However, relative bradycardia—defined as a severe form in which heart rate falls despite worsening hypotension—has been observed in a randomized controlled trial on venom immunotherapy and anaphylaxis by Brown et al. [3] They observed hypotensive reactions associated with relative bradycardia in a cohort of sixty-eight allergic volunteers exposed to sting challenge: eight developed hypotension with bradycardia, two of which in a severe form, one responding to atropine alone. The authors [4] postulated that while bradycardia may be a non-specific feature of severe hypovolaemic-distributive shock, relative bradycardia should be explained by the effect of anaphylactic mediators on the heart and/or nervous system and neurocardiogenic mechanisms. In recent decades, an increasing recognition of the human heart—in which mast-cell density is related to disease progression—as a major shock organ in some cases of anaphylaxis has been stated [4] and heart has been found to be both the source and a target of anaphylaxis mediators. Current evidence suggests [5] that eicosanoids and platelet activating factor (PAF) may influence the contractile function and contribute to myocardial depression and impaired ventricular function. Moreover, cases of severe reversible cardiac dysfunction associated with non-specific electrocardiogram changes and normal coronary arteries during anaphylaxis have been described since the 80s [6].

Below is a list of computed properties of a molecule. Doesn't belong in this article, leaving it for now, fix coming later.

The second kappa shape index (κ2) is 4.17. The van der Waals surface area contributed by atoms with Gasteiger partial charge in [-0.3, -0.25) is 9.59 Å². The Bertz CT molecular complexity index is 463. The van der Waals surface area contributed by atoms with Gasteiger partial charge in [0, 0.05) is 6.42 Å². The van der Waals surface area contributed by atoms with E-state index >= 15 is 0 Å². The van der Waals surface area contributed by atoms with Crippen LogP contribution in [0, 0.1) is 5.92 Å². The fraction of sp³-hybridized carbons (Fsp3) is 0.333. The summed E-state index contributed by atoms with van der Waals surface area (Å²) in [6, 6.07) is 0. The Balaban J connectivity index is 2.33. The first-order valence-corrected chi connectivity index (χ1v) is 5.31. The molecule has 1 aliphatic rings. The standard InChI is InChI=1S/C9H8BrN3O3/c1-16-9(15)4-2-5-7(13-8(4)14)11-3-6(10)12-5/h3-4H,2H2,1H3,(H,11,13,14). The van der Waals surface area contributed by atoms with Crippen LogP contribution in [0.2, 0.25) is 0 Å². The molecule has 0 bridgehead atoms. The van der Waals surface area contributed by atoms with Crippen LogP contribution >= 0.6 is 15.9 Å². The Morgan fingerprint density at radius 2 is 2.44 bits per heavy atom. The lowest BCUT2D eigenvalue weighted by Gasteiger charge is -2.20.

Kounis first described a syndrome characterized by the association of multiple acute coronary syndromes—including coronary spasm, acute myocardial infarction and stent thrombosis—with mast-cell and platelet activation in the setting of allergic/hypersensitivity reactions and anaphylactic/anaphylactoid insults. Cases are described in patients of any age or medical condition [7]; clinical presentation does not include typical anaphylactic signs such as skin rash, redness, erythematous wheal or urticaria [7,8]; a wide range of electrocardiographic abnormalities are reported [7,9]. Above all, cardiogenic shock and cardiac arrest developed, respectively, in 2.3% and 6.3% of the cases [9].
In a review by Tsur [8], fifteen cases of hypersensitivity reaction after sugammadex administration are reported; no previous exposure to this drug was reported in 80% (12/15) of the cases—leading to conjecture a sensitizing mechanism involving food cyclodextrins. Four cases (27%) did not meet anaphylaxis diagnostic criteria of “World Anaphylaxis Organization”, while nine cases (60%) showed hypotension. Even lab tests can be misleading: Bedirli et al. [10] described a case of sugammadex-induced severe anaphylaxis with biphasic hypotension and bronchospasm, despite serum Ig E and tryptase levels being within the normal range.